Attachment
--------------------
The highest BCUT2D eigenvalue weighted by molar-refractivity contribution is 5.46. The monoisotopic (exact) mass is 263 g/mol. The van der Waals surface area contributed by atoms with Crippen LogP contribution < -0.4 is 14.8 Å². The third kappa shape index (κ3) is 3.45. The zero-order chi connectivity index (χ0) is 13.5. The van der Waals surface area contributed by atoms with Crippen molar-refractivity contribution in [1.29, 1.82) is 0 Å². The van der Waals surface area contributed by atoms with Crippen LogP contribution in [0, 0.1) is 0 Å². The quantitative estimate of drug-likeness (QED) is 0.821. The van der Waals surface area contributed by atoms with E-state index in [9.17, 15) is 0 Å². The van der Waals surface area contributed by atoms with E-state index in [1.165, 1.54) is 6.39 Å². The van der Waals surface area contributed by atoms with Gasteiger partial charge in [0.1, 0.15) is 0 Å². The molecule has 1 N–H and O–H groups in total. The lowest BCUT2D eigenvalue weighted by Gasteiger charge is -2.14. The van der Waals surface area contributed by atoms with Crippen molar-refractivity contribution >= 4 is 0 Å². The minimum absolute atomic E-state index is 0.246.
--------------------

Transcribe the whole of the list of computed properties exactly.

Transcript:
The highest BCUT2D eigenvalue weighted by molar-refractivity contribution is 5.46. The monoisotopic (exact) mass is 263 g/mol. The van der Waals surface area contributed by atoms with Crippen LogP contribution < -0.4 is 14.8 Å². The third kappa shape index (κ3) is 3.45. The zero-order chi connectivity index (χ0) is 13.5. The van der Waals surface area contributed by atoms with Crippen molar-refractivity contribution in [1.29, 1.82) is 0 Å². The van der Waals surface area contributed by atoms with Crippen LogP contribution in [0, 0.1) is 0 Å². The quantitative estimate of drug-likeness (QED) is 0.821. The van der Waals surface area contributed by atoms with E-state index in [9.17, 15) is 0 Å². The van der Waals surface area contributed by atoms with E-state index in [1.165, 1.54) is 6.39 Å². The van der Waals surface area contributed by atoms with Gasteiger partial charge in [0.1, 0.15) is 0 Å². The molecule has 1 N–H and O–H groups in total. The lowest BCUT2D eigenvalue weighted by Gasteiger charge is -2.14. The van der Waals surface area contributed by atoms with Crippen molar-refractivity contribution >= 4 is 0 Å². The minimum absolute atomic E-state index is 0.246.